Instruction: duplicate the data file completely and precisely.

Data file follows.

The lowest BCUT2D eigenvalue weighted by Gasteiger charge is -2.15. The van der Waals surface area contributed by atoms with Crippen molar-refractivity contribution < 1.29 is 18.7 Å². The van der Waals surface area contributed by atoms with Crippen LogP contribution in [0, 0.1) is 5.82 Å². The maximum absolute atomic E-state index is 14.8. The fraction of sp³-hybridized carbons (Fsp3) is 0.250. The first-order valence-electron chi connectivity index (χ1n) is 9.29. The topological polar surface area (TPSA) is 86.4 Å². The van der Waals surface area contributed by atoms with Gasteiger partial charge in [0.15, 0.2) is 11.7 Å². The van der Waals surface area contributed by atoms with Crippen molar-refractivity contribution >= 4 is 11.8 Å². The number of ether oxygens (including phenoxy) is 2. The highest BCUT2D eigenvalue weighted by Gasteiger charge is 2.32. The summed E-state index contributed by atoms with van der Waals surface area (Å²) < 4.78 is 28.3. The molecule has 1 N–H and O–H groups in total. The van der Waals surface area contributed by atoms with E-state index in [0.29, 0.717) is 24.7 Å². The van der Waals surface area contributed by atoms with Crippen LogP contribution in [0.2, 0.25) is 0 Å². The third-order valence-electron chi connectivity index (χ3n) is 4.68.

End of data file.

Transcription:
The lowest BCUT2D eigenvalue weighted by Gasteiger charge is -2.15. The van der Waals surface area contributed by atoms with Crippen molar-refractivity contribution < 1.29 is 18.7 Å². The van der Waals surface area contributed by atoms with Crippen LogP contribution in [0, 0.1) is 5.82 Å². The maximum absolute atomic E-state index is 14.8. The fraction of sp³-hybridized carbons (Fsp3) is 0.250. The first-order valence-electron chi connectivity index (χ1n) is 9.29. The topological polar surface area (TPSA) is 86.4 Å². The van der Waals surface area contributed by atoms with Gasteiger partial charge in [0.15, 0.2) is 11.7 Å². The van der Waals surface area contributed by atoms with Crippen molar-refractivity contribution >= 4 is 11.8 Å². The number of ether oxygens (including phenoxy) is 2. The highest BCUT2D eigenvalue weighted by Gasteiger charge is 2.32. The summed E-state index contributed by atoms with van der Waals surface area (Å²) < 4.78 is 28.3. The molecule has 1 N–H and O–H groups in total. The van der Waals surface area contributed by atoms with E-state index in [0.29, 0.717) is 24.7 Å². The van der Waals surface area contributed by atoms with Crippen LogP contribution in [0.2, 0.25) is 0 Å². The third-order valence-electron chi connectivity index (χ3n) is 4.68.